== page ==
Back to my preceding paragraph. In my report I made a number of recommendations for the Government to consider, one being that a special import permit be issued for a period of four years to allow these vehicles to remain legal in Mexico and thereafter either the vehicle would have to be removed or replated to remain in the country. As a consequence of the discussions on this matter, these officials agree a solution has to be found and they agreed that within the next 30 days they will hold a meeting with all the senior Government officials directly involved with the vehicle issues, to come up with a solution and recommendation which will then be delivered to the appropriate officials within Presidente Nieto's office.

Respecting my submission and discussions on the new IMN laws, etc. I feel this caught the attention of everyone, and as consequence locally in Lakeside there will be some positive steps in respect to what is happening here. I did state the fact that our IMN issues at Lakeside are not just unique to this area, rather have to be impacting the whole of Mexico, where the some 982,000 foreigners live permanently. And so I stated, I know any changes will have to come from Mexico City.

Both I and the person who asked me to write the report, gave the "thumbs up" sign to each other as we left the meeting. Especially, when we heard that our messages will be delivered to Presidente Nieto's office. This does not mean changes will be made, and if they are, will be made soon. But definitely I and the person with me delivered the message of the urgency on these matters, as people have left the country, and are planning to do so, as they see their dreams of their retirement years having been destroyed due to the new IMN laws.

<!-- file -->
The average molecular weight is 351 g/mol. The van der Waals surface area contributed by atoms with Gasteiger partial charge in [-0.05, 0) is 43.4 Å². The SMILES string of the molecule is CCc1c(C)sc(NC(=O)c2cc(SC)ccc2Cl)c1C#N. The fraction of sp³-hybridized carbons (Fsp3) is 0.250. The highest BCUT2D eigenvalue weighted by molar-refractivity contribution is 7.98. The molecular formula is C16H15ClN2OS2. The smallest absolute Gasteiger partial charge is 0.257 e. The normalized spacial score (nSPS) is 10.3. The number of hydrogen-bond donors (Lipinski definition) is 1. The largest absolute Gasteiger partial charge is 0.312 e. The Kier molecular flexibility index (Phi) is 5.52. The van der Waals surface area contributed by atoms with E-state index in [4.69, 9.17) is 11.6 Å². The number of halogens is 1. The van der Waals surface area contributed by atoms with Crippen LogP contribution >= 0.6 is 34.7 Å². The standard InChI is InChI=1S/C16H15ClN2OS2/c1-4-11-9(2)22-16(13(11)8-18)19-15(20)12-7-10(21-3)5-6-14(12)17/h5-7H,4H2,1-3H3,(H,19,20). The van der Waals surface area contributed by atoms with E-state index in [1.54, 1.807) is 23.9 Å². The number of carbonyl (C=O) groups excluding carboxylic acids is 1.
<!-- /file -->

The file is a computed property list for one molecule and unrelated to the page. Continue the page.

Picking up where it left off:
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OMG Tio convinced several of my friends that this was easy no problem and they paid up front. They were also told they would not register here in Chapala, do not remember where and never a mention about removing the tip sticker.

It sounded funny from the get go.

I am sure there are lots more in this situation. I feel bad for them.

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Someone needs to start up a new, well organized business to help people take their cars out of the country to either sell or import.

If there is a person who has done this a few times, they could take a caravan of frustrated and tired people to the border to go through the entire process of removing the TIP and selling the car.

For Canadians, it is confusing. It depends from what province they come from. You can not just sell a Canadian car at the US border. It would have to be imported into the US and then sold. Very expensive. You need to take it back to Canada and that is really hard for a lot of people here.

I think all the Canadians need to get together and figure out the process to re-patriate the Canadian cars. Once it is nailed down, we could put an ad in the Vancouver sun and have a car sale. Come to Mexico, pick up a Canadian car at a bargain price and drive it home!